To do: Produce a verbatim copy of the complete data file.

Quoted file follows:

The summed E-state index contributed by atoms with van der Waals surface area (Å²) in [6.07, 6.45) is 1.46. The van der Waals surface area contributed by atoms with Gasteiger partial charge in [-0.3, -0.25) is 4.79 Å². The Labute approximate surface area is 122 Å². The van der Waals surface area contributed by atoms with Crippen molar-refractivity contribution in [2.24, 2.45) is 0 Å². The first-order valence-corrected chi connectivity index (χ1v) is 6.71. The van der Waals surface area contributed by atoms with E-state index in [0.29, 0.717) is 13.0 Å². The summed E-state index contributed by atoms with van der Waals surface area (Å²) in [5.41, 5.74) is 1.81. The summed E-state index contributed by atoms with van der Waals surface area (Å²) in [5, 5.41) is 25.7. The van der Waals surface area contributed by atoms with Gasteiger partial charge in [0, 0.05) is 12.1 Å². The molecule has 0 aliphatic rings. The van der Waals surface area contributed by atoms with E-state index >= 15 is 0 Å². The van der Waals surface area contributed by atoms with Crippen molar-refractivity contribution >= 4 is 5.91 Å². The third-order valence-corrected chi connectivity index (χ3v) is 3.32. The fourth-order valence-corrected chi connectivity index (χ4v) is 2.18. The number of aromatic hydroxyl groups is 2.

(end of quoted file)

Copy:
The summed E-state index contributed by atoms with van der Waals surface area (Å²) in [6.07, 6.45) is 1.46. The van der Waals surface area contributed by atoms with Gasteiger partial charge in [-0.3, -0.25) is 4.79 Å². The Labute approximate surface area is 122 Å². The van der Waals surface area contributed by atoms with Crippen molar-refractivity contribution in [2.24, 2.45) is 0 Å². The first-order valence-corrected chi connectivity index (χ1v) is 6.71. The van der Waals surface area contributed by atoms with E-state index in [0.29, 0.717) is 13.0 Å². The summed E-state index contributed by atoms with van der Waals surface area (Å²) in [5.41, 5.74) is 1.81. The summed E-state index contributed by atoms with van der Waals surface area (Å²) in [5, 5.41) is 25.7. The van der Waals surface area contributed by atoms with Gasteiger partial charge in [0, 0.05) is 12.1 Å². The molecule has 0 aliphatic rings. The van der Waals surface area contributed by atoms with E-state index >= 15 is 0 Å². The van der Waals surface area contributed by atoms with Crippen molar-refractivity contribution >= 4 is 5.91 Å². The third-order valence-corrected chi connectivity index (χ3v) is 3.32. The fourth-order valence-corrected chi connectivity index (χ4v) is 2.18. The number of aromatic hydroxyl groups is 2.